The Christ candle is white, symbolizing His holiness and purity, which rendered Christ the perfect Lamb of God. Jesus was born for a 4-fold purpose:
1) To live as one of us in order to completely understand what it’s like to walk in our shoes, (Heb. 4: 14-16, Jesus, our Great High Priest);
2) To demonstrate how we may live our lives in a manner that’s pleasing to God, ( 1 John 1: 5-9, Walking in the Light, 1 John 2: 28- 3: 1-10, Children of God);
3) To show us the extravagantly loving Father in order to change our image of Him as the judgmental and vindictive tyrant of heaven, (John 14: 1-14, Anyone who has seen Me, has seen the Father);

4) And, to make the ultimate sacrifice: laying down His life so that we may have eternal life by escaping eternal punishment, ( “ …the Father has sent his Son to be the Savior of the world,” 1 John 4:14, NIV; John 3:16).

“The Word became flesh and blood, and moved into the neighborhood. We saw the glory with our own eyes, the one-of-a-kind glory, like Father, like Son, Generous inside and out, true from start to finish,” (John 1: 14, MSG).

When Christ moves into our neighbourhood, things begin to change! The Creator of all things begins recreating and His artistic flare is seen on everything and everyone He touches. We all have times when we yearn for a ‘do over’. Of course, we can’t go back and change the past, but we can experience His new and loving touch on our lives. We can ask Him to make us more fluid in using what He’s given us to touch others with His love, and to bring Him glory by our lives.

[ Please note: there will be 2 more posts in this series: New Year’s, and Epiphany, which celebrates the arrival of the Magi in Bethlehem on Jan. 6).

Merry Christmas!

Elizabeth Hogan Hayduk
Former Salvation Army Officer

Christmas Memories in a Canadian Coal Mining Town

Part 1

On a recent Sunday evening my wife, Edna, and I, along with some friends, attended a Cross Country Tour concert featuring a Celtic Family, the Barra MacNeils, from Sydney Mines in Nova Scotia, Canada. Sydney Mines is another coal mining community across from my home town, New Waterford, on the other side of Sydney Harbor. The concert was called, ‘An East Coast Christmas’. It brought joy to my heart and tears to my eyes as they talked and presented music about Christmas in a Cape Breton Coal Mining Community. The haunting melodies they sang in English and Gaelic stirred memories of a time long past, a time of faith, a time of growth.

So when I was asked to contribute an Advent or Christmas article to the Former Salvation Army Officers blog, I thought about my experience of growing up in the 1950s and 1960s in a Coal-Mining Community in Cape Breton, Canada. And my next thought was of one of my favorite books of Scripture, Isaiah, especially the verse in Isaiah 9:6: “A child is born to us, a son is given us; upon his shoulder dominion rests .They name him Wonder-Counsellor God-Hero, Father-Forever, Prince of Peace,” because the Christ of Christmas changed me!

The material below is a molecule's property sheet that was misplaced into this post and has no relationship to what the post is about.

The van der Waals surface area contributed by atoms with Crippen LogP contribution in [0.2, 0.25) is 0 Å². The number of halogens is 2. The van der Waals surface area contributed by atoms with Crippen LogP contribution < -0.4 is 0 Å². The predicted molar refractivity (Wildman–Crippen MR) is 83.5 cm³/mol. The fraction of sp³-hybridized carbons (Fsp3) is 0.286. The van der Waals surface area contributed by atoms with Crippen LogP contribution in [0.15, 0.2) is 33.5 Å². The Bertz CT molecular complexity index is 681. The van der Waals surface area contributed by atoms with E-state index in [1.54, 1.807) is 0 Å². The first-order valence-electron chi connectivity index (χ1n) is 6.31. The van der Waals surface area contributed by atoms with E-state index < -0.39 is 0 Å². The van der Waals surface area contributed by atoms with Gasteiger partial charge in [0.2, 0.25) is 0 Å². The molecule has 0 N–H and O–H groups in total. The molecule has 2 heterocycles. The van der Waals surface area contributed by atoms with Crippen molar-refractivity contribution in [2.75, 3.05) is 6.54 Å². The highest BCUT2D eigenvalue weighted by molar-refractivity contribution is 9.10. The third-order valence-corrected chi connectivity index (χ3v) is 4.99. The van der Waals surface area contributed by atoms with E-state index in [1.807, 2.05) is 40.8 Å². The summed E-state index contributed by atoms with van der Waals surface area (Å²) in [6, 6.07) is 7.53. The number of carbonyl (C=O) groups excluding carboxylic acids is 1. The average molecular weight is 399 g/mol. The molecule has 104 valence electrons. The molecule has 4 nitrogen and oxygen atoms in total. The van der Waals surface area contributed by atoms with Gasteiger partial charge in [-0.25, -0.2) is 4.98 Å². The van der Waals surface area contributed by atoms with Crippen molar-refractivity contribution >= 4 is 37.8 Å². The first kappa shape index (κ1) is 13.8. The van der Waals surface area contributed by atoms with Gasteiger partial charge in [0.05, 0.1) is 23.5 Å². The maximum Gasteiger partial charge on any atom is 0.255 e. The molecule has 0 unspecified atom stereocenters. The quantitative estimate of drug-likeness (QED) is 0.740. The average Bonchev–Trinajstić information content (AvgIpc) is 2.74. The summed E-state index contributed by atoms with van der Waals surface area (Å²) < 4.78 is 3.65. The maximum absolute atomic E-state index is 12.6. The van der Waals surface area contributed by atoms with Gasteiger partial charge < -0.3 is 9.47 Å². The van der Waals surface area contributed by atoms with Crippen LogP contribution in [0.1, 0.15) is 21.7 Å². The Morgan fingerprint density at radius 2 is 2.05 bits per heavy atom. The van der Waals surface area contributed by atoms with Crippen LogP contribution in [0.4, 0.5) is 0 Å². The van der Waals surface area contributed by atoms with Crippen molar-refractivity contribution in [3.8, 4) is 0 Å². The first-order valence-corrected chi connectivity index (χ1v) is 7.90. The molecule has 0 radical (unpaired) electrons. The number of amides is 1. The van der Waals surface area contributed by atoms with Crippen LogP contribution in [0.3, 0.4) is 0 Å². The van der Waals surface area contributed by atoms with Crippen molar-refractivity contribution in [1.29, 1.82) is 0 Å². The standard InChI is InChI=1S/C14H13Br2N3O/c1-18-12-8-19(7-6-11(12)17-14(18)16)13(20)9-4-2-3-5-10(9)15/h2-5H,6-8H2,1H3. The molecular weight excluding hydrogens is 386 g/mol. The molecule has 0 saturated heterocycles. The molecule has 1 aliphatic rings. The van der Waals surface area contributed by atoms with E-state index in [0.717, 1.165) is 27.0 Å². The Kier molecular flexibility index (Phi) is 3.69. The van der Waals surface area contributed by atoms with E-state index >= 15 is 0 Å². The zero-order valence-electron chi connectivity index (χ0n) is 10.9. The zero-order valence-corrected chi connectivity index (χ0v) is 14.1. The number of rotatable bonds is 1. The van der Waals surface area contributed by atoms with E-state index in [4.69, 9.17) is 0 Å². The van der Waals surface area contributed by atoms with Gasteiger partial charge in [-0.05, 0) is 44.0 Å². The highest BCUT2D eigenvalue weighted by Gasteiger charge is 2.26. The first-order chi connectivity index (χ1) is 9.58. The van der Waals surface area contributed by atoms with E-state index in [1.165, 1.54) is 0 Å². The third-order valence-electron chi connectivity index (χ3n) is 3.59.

In 1950 I was born in New Waterford, a coal mining and strong faith-based community with a population of about 10,000. In addition to the 3 coal mines operating in New Waterford and the surrounding area, there were 3 Roman Catholic Parishes, a United Church, an Anglican Church , The Salvation Army Corps (community church), and a small synagogue. Of the 10,000 residents over 9,300 of them were Roman Catholic, but the faith groups cooperated in many ways. Growing up in that environment the focus of Christmas was not about gifts and Santa Claus, although he was thought of and gifts were exchanged. But in the hardscrabble environment of coal-mining towns Christmas was about observing the coming of Christ, the celebration of which culminated in the Christmas Eve services in every Christian Church. For me that meant attending Midnight Mass with all its pomp, including the lingering smell of incense, the lighting of the Christ Candle in the Advent Wreath, and the wonderful music and words that reminded us that our Savior has come.
The concert music also caused me to reminisce about the years I had strayed from my strong faith when I had entered the world of alcohol, drugs, radical left-wing politics and activism in 1968. 

I ran away from God, but God did not abandon me. Until I returned to faith in October 1973, I had moments when I almost turned back to God, but I persisted in my resistance until I reached the lowest point in my life. 

June 1973 I started holidays in Halifax, Nova Scotia, where I resided. After I got sober I moved to Winnipeg, Manitoba, which was 2200 miles west of Halifax. I was lost, forlorn, and suffering and had no recollection of how I had arrived in Winnipeg.

[To be continued…]

John Stephenson,
Former Salvation Army Officer (pastor)